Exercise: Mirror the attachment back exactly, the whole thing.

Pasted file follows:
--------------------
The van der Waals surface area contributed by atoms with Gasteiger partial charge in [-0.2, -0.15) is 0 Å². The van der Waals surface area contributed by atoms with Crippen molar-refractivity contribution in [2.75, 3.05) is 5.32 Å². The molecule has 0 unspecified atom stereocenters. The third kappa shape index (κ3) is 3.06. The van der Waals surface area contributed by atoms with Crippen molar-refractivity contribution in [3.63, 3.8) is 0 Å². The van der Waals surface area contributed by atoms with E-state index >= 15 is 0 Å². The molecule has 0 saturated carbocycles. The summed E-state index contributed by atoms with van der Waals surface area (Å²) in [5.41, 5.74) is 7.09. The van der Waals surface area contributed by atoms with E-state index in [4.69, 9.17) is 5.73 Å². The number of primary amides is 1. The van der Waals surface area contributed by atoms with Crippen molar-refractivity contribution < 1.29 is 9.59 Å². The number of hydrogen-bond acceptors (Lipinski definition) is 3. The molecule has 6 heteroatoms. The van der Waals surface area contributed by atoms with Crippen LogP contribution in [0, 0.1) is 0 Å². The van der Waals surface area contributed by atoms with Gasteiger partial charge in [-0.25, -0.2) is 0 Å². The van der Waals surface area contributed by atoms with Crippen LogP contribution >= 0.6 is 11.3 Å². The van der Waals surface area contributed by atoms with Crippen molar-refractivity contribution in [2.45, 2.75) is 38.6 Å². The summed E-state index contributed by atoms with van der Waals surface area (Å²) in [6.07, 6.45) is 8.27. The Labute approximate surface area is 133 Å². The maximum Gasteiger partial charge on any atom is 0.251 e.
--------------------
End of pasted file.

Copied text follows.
The van der Waals surface area contributed by atoms with Gasteiger partial charge in [-0.2, -0.15) is 0 Å². The van der Waals surface area contributed by atoms with Crippen molar-refractivity contribution in [2.75, 3.05) is 5.32 Å². The molecule has 0 unspecified atom stereocenters. The third kappa shape index (κ3) is 3.06. The van der Waals surface area contributed by atoms with Crippen molar-refractivity contribution in [3.63, 3.8) is 0 Å². The van der Waals surface area contributed by atoms with E-state index >= 15 is 0 Å². The molecule has 0 saturated carbocycles. The summed E-state index contributed by atoms with van der Waals surface area (Å²) in [5.41, 5.74) is 7.09. The van der Waals surface area contributed by atoms with E-state index in [4.69, 9.17) is 5.73 Å². The number of primary amides is 1. The van der Waals surface area contributed by atoms with Crippen molar-refractivity contribution < 1.29 is 9.59 Å². The number of hydrogen-bond acceptors (Lipinski definition) is 3. The molecule has 6 heteroatoms. The van der Waals surface area contributed by atoms with Crippen LogP contribution in [0, 0.1) is 0 Å². The van der Waals surface area contributed by atoms with Gasteiger partial charge in [-0.25, -0.2) is 0 Å². The van der Waals surface area contributed by atoms with Crippen LogP contribution >= 0.6 is 11.3 Å². The van der Waals surface area contributed by atoms with Crippen molar-refractivity contribution in [2.45, 2.75) is 38.6 Å². The summed E-state index contributed by atoms with van der Waals surface area (Å²) in [6.07, 6.45) is 8.27. The Labute approximate surface area is 133 Å². The maximum Gasteiger partial charge on any atom is 0.251 e.